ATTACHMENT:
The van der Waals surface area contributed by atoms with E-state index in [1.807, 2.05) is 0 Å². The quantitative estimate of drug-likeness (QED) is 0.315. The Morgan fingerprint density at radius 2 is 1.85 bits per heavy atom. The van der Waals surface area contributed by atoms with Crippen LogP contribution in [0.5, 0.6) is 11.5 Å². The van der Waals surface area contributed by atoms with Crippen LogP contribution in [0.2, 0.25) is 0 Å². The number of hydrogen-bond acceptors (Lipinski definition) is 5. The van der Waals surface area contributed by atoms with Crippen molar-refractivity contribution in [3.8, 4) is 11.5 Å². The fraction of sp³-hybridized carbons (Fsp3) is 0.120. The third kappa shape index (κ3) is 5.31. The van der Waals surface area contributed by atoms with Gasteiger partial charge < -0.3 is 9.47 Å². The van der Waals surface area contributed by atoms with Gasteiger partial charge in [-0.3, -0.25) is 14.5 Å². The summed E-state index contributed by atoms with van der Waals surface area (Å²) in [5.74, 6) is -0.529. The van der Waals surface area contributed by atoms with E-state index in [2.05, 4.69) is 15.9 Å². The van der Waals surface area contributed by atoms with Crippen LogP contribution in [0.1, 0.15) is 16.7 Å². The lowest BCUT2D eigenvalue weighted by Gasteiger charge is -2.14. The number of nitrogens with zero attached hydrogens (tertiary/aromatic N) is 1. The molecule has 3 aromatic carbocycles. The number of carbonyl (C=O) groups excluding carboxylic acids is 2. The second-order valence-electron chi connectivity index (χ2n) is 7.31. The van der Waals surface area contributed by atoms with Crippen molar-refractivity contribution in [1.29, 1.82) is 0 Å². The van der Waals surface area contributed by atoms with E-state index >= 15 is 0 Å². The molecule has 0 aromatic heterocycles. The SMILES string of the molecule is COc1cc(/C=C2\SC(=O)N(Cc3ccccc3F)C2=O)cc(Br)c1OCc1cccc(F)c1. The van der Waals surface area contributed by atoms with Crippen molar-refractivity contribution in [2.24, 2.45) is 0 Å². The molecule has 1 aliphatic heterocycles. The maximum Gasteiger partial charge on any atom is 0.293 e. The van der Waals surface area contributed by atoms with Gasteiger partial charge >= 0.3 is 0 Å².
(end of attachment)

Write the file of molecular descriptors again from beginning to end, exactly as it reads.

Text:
The van der Waals surface area contributed by atoms with E-state index in [1.807, 2.05) is 0 Å². The quantitative estimate of drug-likeness (QED) is 0.315. The Morgan fingerprint density at radius 2 is 1.85 bits per heavy atom. The van der Waals surface area contributed by atoms with Crippen LogP contribution in [0.5, 0.6) is 11.5 Å². The van der Waals surface area contributed by atoms with Crippen LogP contribution in [0.2, 0.25) is 0 Å². The number of hydrogen-bond acceptors (Lipinski definition) is 5. The van der Waals surface area contributed by atoms with Crippen molar-refractivity contribution in [3.8, 4) is 11.5 Å². The fraction of sp³-hybridized carbons (Fsp3) is 0.120. The third kappa shape index (κ3) is 5.31. The van der Waals surface area contributed by atoms with Gasteiger partial charge < -0.3 is 9.47 Å². The van der Waals surface area contributed by atoms with Gasteiger partial charge in [-0.3, -0.25) is 14.5 Å². The summed E-state index contributed by atoms with van der Waals surface area (Å²) in [5.74, 6) is -0.529. The van der Waals surface area contributed by atoms with E-state index in [2.05, 4.69) is 15.9 Å². The van der Waals surface area contributed by atoms with Crippen LogP contribution in [0.1, 0.15) is 16.7 Å². The lowest BCUT2D eigenvalue weighted by Gasteiger charge is -2.14. The number of nitrogens with zero attached hydrogens (tertiary/aromatic N) is 1. The molecule has 3 aromatic carbocycles. The number of carbonyl (C=O) groups excluding carboxylic acids is 2. The second-order valence-electron chi connectivity index (χ2n) is 7.31. The van der Waals surface area contributed by atoms with Crippen molar-refractivity contribution in [1.29, 1.82) is 0 Å². The van der Waals surface area contributed by atoms with E-state index >= 15 is 0 Å². The molecule has 0 aromatic heterocycles. The SMILES string of the molecule is COc1cc(/C=C2\SC(=O)N(Cc3ccccc3F)C2=O)cc(Br)c1OCc1cccc(F)c1. The van der Waals surface area contributed by atoms with Crippen molar-refractivity contribution in [2.24, 2.45) is 0 Å². The molecule has 1 aliphatic heterocycles. The maximum Gasteiger partial charge on any atom is 0.293 e. The van der Waals surface area contributed by atoms with Gasteiger partial charge >= 0.3 is 0 Å².